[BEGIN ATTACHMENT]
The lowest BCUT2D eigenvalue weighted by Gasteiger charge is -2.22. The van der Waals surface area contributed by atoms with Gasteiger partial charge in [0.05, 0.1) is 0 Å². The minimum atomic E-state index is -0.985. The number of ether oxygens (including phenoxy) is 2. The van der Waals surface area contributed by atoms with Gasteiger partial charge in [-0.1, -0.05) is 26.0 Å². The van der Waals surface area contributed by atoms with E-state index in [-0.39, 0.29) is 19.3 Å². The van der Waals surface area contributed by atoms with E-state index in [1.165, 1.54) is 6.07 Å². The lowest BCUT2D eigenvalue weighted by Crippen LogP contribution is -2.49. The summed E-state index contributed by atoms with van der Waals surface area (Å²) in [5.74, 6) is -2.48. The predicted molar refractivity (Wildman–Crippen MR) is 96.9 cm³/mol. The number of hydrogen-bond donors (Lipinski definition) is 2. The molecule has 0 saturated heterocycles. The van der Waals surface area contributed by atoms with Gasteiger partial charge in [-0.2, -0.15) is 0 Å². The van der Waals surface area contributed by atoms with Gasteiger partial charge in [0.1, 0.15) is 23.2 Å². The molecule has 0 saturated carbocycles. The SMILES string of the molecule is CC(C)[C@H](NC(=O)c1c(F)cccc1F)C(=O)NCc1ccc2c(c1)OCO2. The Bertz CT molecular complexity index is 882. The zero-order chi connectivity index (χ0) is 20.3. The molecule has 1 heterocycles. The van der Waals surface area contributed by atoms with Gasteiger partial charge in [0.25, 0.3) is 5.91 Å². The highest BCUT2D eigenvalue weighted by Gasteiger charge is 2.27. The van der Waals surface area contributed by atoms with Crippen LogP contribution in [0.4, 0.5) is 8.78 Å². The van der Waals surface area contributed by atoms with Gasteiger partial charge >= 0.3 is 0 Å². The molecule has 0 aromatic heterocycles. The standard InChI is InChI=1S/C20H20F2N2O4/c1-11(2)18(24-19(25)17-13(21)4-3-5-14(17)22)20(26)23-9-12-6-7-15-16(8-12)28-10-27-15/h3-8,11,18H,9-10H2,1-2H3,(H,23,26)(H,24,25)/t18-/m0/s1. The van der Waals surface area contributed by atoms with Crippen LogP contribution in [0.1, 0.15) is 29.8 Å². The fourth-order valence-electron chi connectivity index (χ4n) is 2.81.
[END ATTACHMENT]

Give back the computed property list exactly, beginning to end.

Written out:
The lowest BCUT2D eigenvalue weighted by Gasteiger charge is -2.22. The van der Waals surface area contributed by atoms with Gasteiger partial charge in [0.05, 0.1) is 0 Å². The minimum atomic E-state index is -0.985. The number of ether oxygens (including phenoxy) is 2. The van der Waals surface area contributed by atoms with Gasteiger partial charge in [-0.1, -0.05) is 26.0 Å². The van der Waals surface area contributed by atoms with E-state index in [-0.39, 0.29) is 19.3 Å². The van der Waals surface area contributed by atoms with E-state index in [1.165, 1.54) is 6.07 Å². The lowest BCUT2D eigenvalue weighted by Crippen LogP contribution is -2.49. The summed E-state index contributed by atoms with van der Waals surface area (Å²) in [5.74, 6) is -2.48. The predicted molar refractivity (Wildman–Crippen MR) is 96.9 cm³/mol. The number of hydrogen-bond donors (Lipinski definition) is 2. The molecule has 0 saturated heterocycles. The van der Waals surface area contributed by atoms with Gasteiger partial charge in [-0.2, -0.15) is 0 Å². The van der Waals surface area contributed by atoms with Gasteiger partial charge in [0.1, 0.15) is 23.2 Å². The molecule has 0 saturated carbocycles. The SMILES string of the molecule is CC(C)[C@H](NC(=O)c1c(F)cccc1F)C(=O)NCc1ccc2c(c1)OCO2. The Bertz CT molecular complexity index is 882. The zero-order chi connectivity index (χ0) is 20.3. The molecule has 1 heterocycles. The van der Waals surface area contributed by atoms with Gasteiger partial charge in [0.25, 0.3) is 5.91 Å². The highest BCUT2D eigenvalue weighted by Gasteiger charge is 2.27. The van der Waals surface area contributed by atoms with Crippen LogP contribution in [0.4, 0.5) is 8.78 Å². The van der Waals surface area contributed by atoms with Gasteiger partial charge >= 0.3 is 0 Å². The molecule has 0 aromatic heterocycles. The standard InChI is InChI=1S/C20H20F2N2O4/c1-11(2)18(24-19(25)17-13(21)4-3-5-14(17)22)20(26)23-9-12-6-7-15-16(8-12)28-10-27-15/h3-8,11,18H,9-10H2,1-2H3,(H,23,26)(H,24,25)/t18-/m0/s1. The van der Waals surface area contributed by atoms with Crippen LogP contribution in [0.1, 0.15) is 29.8 Å². The fourth-order valence-electron chi connectivity index (χ4n) is 2.81.